Senators are scrutinizing the government’s $1.4 billion settlement with 10 major investment firms to determine whether ordinary investors will benefit and Wall Street’s culture will fundamentally change.
Federal and state regulators have exposed that culture in an investigation that found analysts misled investors with stock picks designed to win the firms investment-banking business from the companies issuing the stock.
Dozens of e-mail excerpts made public last week, included in lawsuits filed against the firms by the Securities and Exchange Commission, portray an industrywide pattern of abuse, financial incentives and pressures that sometimes led analysts to publish falsely rosy stock reports.
SEC Chairman William Donaldson and New York Attorney General Eliot Spitzer were scheduled to testify about the settlement Wednesday before the Senate Banking Committee.
Seeking to restore investor confidence, the SEC and state and market regulators are forcing the firms to cut the ties between analysts’ research and investment banking, pay a total of $432.5 million for independent stock research for their customers, and fund an $80 million investor education program.
A fund of $387.5 million will be set up to compensate customers of the 10 firms; $487.5 million in fines will go to states according to their population.
The claims by investors who believe they were cheated are expected to surpass that amount by far. Just how and to whom the investor restitution fund will be parceled out is unclear, and an administrator to oversee the process must first be named.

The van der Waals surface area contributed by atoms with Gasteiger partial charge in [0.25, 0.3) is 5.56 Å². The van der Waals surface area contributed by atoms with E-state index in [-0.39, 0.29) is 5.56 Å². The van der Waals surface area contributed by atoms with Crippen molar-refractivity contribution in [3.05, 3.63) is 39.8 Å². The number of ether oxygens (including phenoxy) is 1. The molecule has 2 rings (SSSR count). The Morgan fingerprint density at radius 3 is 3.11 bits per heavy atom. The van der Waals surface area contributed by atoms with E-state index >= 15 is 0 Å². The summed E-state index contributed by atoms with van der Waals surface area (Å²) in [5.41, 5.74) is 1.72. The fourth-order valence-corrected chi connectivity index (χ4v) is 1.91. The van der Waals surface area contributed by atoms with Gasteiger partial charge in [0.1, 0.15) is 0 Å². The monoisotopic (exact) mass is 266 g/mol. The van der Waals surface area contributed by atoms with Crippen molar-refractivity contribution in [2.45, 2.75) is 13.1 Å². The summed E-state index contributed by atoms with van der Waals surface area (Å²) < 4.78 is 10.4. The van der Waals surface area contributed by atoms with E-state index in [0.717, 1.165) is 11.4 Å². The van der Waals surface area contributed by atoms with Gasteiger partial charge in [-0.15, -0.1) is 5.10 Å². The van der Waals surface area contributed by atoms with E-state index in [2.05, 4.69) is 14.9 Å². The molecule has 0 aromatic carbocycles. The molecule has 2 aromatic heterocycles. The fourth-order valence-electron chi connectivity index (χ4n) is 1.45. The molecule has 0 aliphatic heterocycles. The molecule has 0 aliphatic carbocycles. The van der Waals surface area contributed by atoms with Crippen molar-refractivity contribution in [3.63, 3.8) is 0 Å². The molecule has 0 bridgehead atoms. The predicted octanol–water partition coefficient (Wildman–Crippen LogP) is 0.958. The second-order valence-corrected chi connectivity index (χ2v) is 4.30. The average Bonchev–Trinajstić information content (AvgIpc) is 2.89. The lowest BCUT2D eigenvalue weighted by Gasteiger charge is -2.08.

Already, investor advocates and lawmakers have criticized the states for largely planning to use the money for things like road improvement and school construction, while only a few will channel it to aggrieved investors.
The firms including Merrill Lynch, Citigroup’s Salomon Smith Barney and J.P. Morgan Chase neither admitted to nor denied the regulators’ allegations that they deceived investors.
Some senators want to know why top executives of the brokerage firms weren’t held to account in the settlement for allegedly failing to properly supervise their employees. The SEC has held open the possibility of future enforcement action against executives of firms.
Under the settlement, the firms will not be able to deduct any of the payments of fines against their taxes. But because that prohibition does not extend to the firms’ payments to compensate investors or pay for independent research or investor education, some lawmakers have criticized the settlement.
Sen. Charles Grassley, R-Iowa, chairman of the Senate Finance Committee, already has proposed legislation to put more restrictions on the firms’ ability to deduct payments against their taxes so that U.S. taxpayers won’t have to pick up part of the tab.
Similarly, the firms promised in the settlement not to seek insurance reimbursement for fines they paid, but it’s not clear whether they’ll try to deduct more than $900 million in other payments related to the pact. The accord does not clearly address whether millions of dollars paid toward the restitution fund, independent research and investor education may be recovered.
Regulators may have intentionally left these details up to state courts, which handle most insurance disputes. If the firms do try to deduct parts of their payments, their insurers are likely to balk, experts say.
The other seven firms who took part in the settlement are Morgan Stanley, Credit Suisse First Boston, Bear Stearns, Goldman Sachs, Lehman Brothers, U.S. Bancorp Piper Jaffray and UBS Warburg (now UBS Paine Webber).
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